June Halper: The Modern Doctor and Past Advances of MS Care


The role of a primary care physician in multiple sclerosis care should be minimal.

As healthcare adapts to new personnel roles and emerging therapies, the clinician and patient must also adapt. Adaptation—in differing forms—may be what has highlighted the greatest growth in multiple sclerosis (MS) care.

In an interview with MD Magazine®, June Halper, MSN, APN-C, chief executive officer of the Consortium of Multiple Sclerosis Centers (CMSC), explained the change of providers monitoring MS progression, and the increasing awareness of patients.

MD Mag: Would referring to a specialist and monitoring for symptoms be the optimal role of a primary care physician in MS care?

Halper: Yeah, the primary won't be monitoring, but they'll use the clinician that’s a specialist to consult with. A lot the stuff now is in telemedicine. They do it on the web.

I went to a nurse practitioner national conference in Vegas. There were 600 nurses at lunch, believe it or not, and I asked them, “How many of you see people with MS?” Now remember, these were primary care NPs. Most of them raised their hand. So they do manage the patient, and things like symptoms—bowel-bladder spasticity, they can do that. But they're not taking on the DMTs.

It's just like somebody getting cancer: I don't think a primary care clinician would manage chemotherapy.

What has been the greatest advancement in the field of MS in your lifetime?

It's amazing. I still have patients that I'm in touch with that were on the injectables years ago—and I don't want to mention which, because they’re all doing very well. There are some people that absolutely refused to stop injecting.

I have one friend of mine in New York, she will never stop her drug, ever. She doesn't want to take a chance. If she stops it and gets worse, she'll never recover it, you know?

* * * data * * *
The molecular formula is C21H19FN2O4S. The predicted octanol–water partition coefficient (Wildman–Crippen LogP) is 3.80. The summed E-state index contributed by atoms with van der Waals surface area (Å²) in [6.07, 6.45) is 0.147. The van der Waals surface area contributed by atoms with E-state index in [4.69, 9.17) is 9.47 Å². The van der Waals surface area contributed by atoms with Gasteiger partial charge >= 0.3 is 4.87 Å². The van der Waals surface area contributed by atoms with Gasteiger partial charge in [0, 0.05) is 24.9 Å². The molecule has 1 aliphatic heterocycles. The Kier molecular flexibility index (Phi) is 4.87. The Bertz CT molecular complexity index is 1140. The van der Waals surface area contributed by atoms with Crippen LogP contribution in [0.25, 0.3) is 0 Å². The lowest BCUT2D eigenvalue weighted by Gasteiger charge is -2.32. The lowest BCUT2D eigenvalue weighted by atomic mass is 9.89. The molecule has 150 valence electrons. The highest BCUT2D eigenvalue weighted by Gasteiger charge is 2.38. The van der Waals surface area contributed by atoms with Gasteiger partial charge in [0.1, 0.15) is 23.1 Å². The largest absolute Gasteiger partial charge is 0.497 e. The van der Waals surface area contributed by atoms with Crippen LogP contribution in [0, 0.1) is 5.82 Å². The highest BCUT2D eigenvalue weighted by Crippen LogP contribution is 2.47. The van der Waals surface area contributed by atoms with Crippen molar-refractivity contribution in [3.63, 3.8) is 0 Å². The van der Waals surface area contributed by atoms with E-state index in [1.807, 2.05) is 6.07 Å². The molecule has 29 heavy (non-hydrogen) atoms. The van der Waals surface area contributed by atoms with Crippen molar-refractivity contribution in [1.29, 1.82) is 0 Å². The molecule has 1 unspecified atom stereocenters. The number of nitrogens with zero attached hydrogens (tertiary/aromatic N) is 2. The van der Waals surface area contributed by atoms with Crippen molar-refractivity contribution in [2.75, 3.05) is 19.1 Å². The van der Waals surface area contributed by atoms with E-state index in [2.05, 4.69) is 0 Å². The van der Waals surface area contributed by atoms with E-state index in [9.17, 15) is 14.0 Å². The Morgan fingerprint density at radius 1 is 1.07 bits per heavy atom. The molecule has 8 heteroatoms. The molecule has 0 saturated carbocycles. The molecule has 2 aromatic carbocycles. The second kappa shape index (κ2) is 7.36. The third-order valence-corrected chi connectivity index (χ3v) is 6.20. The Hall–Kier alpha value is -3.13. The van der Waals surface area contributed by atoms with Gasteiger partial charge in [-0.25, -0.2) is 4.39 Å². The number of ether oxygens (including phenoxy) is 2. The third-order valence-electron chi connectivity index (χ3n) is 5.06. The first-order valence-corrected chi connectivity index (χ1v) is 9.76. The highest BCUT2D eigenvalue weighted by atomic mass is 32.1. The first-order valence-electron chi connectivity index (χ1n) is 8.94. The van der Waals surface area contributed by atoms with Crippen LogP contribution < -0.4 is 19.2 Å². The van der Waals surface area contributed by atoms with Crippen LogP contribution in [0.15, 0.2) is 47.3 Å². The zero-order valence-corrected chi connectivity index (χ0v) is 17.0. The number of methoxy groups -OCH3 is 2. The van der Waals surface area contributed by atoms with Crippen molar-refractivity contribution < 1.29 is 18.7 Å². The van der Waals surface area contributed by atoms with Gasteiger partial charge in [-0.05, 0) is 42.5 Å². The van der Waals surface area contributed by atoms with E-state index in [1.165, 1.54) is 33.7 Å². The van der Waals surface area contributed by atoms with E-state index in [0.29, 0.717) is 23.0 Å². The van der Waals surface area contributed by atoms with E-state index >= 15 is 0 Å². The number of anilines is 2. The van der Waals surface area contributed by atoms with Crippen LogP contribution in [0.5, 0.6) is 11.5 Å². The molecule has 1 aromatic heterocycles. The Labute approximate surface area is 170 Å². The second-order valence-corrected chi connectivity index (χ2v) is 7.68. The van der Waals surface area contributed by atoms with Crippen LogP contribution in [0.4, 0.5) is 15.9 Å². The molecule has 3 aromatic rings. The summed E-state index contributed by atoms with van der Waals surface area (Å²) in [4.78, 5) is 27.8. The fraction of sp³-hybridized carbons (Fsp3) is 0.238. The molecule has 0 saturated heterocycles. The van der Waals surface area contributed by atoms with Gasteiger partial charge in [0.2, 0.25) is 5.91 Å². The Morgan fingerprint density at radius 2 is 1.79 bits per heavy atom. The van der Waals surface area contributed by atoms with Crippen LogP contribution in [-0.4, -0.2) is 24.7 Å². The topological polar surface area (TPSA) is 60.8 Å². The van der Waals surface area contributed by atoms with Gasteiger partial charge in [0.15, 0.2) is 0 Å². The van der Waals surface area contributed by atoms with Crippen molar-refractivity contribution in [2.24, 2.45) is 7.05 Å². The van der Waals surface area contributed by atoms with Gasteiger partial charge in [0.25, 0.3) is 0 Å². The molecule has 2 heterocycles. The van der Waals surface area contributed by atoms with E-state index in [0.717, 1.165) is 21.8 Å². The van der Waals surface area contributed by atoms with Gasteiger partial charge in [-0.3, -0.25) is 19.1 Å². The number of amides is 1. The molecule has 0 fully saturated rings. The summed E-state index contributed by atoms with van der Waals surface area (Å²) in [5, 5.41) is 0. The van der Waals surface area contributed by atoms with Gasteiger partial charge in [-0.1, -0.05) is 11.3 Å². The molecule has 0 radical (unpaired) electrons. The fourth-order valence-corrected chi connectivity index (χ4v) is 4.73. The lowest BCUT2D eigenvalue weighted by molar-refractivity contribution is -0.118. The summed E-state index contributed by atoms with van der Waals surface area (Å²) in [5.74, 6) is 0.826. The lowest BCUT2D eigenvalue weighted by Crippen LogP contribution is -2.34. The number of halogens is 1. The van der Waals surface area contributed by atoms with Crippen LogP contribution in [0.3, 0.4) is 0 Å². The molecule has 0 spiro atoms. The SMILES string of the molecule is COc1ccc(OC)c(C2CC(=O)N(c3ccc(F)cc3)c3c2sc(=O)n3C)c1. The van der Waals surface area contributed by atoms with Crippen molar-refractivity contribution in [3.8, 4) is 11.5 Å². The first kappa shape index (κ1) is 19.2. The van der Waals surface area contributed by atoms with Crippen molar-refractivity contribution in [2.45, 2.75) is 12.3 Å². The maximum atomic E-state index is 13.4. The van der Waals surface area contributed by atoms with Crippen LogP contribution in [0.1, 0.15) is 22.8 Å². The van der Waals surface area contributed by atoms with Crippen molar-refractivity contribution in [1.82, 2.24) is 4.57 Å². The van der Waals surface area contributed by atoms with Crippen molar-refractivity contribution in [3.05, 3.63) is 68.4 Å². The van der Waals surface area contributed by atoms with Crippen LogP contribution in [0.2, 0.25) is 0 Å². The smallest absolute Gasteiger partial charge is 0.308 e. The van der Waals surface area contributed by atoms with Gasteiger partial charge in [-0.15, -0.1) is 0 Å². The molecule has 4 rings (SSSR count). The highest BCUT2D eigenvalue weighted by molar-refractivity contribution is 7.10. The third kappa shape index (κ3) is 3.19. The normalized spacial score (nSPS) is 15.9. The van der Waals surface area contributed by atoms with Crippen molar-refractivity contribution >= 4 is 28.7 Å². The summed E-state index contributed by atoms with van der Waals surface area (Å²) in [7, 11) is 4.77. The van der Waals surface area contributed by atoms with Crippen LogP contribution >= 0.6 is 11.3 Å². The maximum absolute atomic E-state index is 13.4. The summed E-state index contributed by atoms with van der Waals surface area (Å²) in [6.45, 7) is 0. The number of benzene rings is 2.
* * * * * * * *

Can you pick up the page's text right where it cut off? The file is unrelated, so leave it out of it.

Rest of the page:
And yet, you see many people going from one to another—as we call them: doctor shoppers. They go from one to another. And there are many people out there that are trying things like stem-cell therapy, as there are places where they can pay for it.

And there are some people that just settle in and become very knowledgeable. They learn about their MS, they take their medications appropriately, they get their blood work, they get their MRIs. We have a very, very, educated population out there, thanks to organizations such as this, where they can log on and learn.

It's amazing that they come in very smart, whereas years ago I remember when I first started taking care of people with MS, the one thing they would say is, “When am I going to end up in a wheelchair?” And it took me the first hour to teach them that the wheelchair may not be such a bad thing—it's a tool, and if you want to hammer a nail into the wall, you need a hammer. And a wheelchair helps you get around.

But those were real concerns. Today, we're seeing fewer wheelchairs, we're seeing a lot more people stay in the workforce, and we see a very knowledgeable and very assertive population, which I'm thrilled about.

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